when you die? what will become of you? where will you be found in another world ? what evidence have you for Heaven and glory, and an inheritance among them that are sanctified ?" Thus was I tossed for many weeks, and knew not what to do. At last this consideration fell with weight upon me, that it was for the word and way of God that I was in this condition, wherefore I was engaged not to flinch a hair's breadth from it. I thought also that God might choose whether He would give me comfort now, or at the hour of death; but I might not therefore choose, whether I would hold my profession or not. I was bound, but He was free. Yea, it was my duty to stand to His Word, whether He would ever look upon me or save me at the last; wherefore, thought I, the point being thus, I am for going on, and venturing my eternal state with Christ, whether I have comfort here or no. If God doth not come in, thought I, I will leap off the ladder even blindfold into eternity; sink or swim,come Heaven, come Hell ;-Lord Jesus, if Thou wilt catch me, do;-if not, I will venture for Thy name!" John Bunyan did not ask himself how far the case of those Martyrs whose example he was prepared to follow, resembled the situation in which he was placed. Such a question, had he been cool enough to entertain it, might have shewn him that they had no other alternative than idolatry or the stake: but that he was neither called upon to renounce any thing that he did believe, nor to profess any thing that he did not; that the congregation to which he belonged held at that time their meetings unmolested; that he might have worshipped when he pleased, where he pleased, and how he pleased ; that he was only required not to go about the country holding conventicles; and that the cause for that interdiction was-not that persons were admonished in such conventicles to labour for salvation, but that they were exhorted there to regard with abhorrence that Protestant Church which is essentially part of the constitution of this kingdom; from the doctrines of which Church, except in the point of infant baptism, he did not differ a hair's breadth. This I am bound to observe, because Bunyan has been, and no doubt will continue to be, most wrongfully represented, as

having been the victim of intolerant laws, and prelatical oppression.

But greater strength of will and strength of heart could not have been mainfested, if a plain duty, wherewith there may be no compromise, had called for that sacrifice which he was ready to have made. It would be wronging him here, were the touching expression of his feelings under these circumstances to be withheld. “I found myself,” he says, “a man encompassed with infirmities. The parting with my wife and poor children, hath often been to me, in this place, as the pulling the flesh from the bones; and that not only because I am somewhat too fond of these great mercies, but also because I should have often brought to my mind the many hardships, miseries, and wants, that my poor family was like to meet with, should I be taken from them; especially my poor blind child, who lay nearer my heart than all besides. Oh, the thoughts of the hardships I thought my poor blind one might go under, would break my heart to pieces !-Poor child! thought I, what sorrow art thou like to have for thy portion in this world! Thou must be beaten; must beg; suffer hunger, cold, nakedness, and a thousand calamities, though I cannot now endure the wind should blow upon thee. But yet, recalling myself, thought I, I must venture you all with God, though it goeth to the quick to leave you. Oh, I saw in this condition I was as a man who was pulling down his house upon the heads of his wife and children: yet, thought I, I must do it, I must do it! And now I thought on those two milch-kine that were to carry the Ark of God into another country, and to leave their * calves behind them.”,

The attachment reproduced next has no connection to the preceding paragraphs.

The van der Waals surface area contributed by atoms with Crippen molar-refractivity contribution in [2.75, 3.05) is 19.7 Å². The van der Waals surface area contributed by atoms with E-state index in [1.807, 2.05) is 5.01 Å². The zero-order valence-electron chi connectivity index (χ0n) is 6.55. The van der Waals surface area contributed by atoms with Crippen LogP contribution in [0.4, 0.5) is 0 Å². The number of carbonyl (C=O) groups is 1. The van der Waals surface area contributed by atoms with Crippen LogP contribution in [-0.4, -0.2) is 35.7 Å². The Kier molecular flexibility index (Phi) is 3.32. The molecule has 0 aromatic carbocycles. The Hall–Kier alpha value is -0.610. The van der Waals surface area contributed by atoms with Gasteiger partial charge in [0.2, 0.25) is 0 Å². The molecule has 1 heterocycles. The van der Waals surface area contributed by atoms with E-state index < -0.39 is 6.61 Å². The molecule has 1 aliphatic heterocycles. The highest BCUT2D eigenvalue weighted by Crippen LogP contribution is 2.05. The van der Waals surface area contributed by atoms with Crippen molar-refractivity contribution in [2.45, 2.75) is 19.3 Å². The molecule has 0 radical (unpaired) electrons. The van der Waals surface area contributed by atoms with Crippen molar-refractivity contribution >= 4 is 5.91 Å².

These fears past away when he found that no further proceedings were intended against him. But his worldly occupation was gone, for there was an end of tinkering as well as of his ministerial itinerancy ; “ He was as effectually called away from his pots and kettles,” says Mr. Ivimey, " as the Apostles were from mending their nets ;" he learnt therefore to make tagged thread-laces, and by this means supported his family. They lost the comfort of his presence; but in other respects their condition was not worsened by his imprisonment, which indeed was

* 1 Sam, vi. 10.

likely to render them objects of kindness, as well as of compassion, to their neighbours. In an age when the state of our prisons was disgraceful to a Christian people, and the treatment of prisoners not unfrequently most inhuman, Bunyan was fortunate in the place of his confinement and in the disposition of his jailer, who is said to have committed the management of the prison to his care, knowing how entirely he might be trusted. He had the society there of some who were suffering for the same cause; he had his Bible and his Book of Martyrs; and he had leisure to brood over his own thoughts. The fever of his enthusiasm had spent itself; the asperity of his opinions was softened as his mind enlarged; and the Pilgrim's Progress was one of the fruits of his imprisonment. But before that work is spoken of more particularly, it will be convenient to pursue the story of his life to its close.

He remained a prisoner twelve years. But it appears, that during the last four of those years he regularly attended the Baptist Meeting, his name being always in the records ; and in the eleventh year the congregation chose him for their Pastor; “ he at the same time accepted the invitation, and gave himself up to serve Christ and his Church in that charge, and received of the Elders the right hand of fellowship.” The more recent historian of the Baptists says, “ How he could exercise his pastoral office in preaching among them, while he continued a prisoner in the jail, we are at a loss to conceive :"—unquestionably only by being a prisoner at large, and having the liberty of the town while he lodged in the prison. There is a print in which he is represented as pursued by a rabble to his own door; but there is no allusion to any such outrage in any part of his works: in his own neighbourhood, where he had always lived, it is most unlikely to have happened; and if Bunyan had any enemies latterly, they were among the bigots of his own persuasion. His character had by this time obtained respect, his books had attracted notice, and Dr. Barlow, then Bishop of Lincoln, and other Churchmen, are said to have pitied “his hard and unreasonable sufferings so far as to stand very much his friends in procuring his enlargement." * How this was effected is not known.

* This is the statement given in the continuation of his Life, appended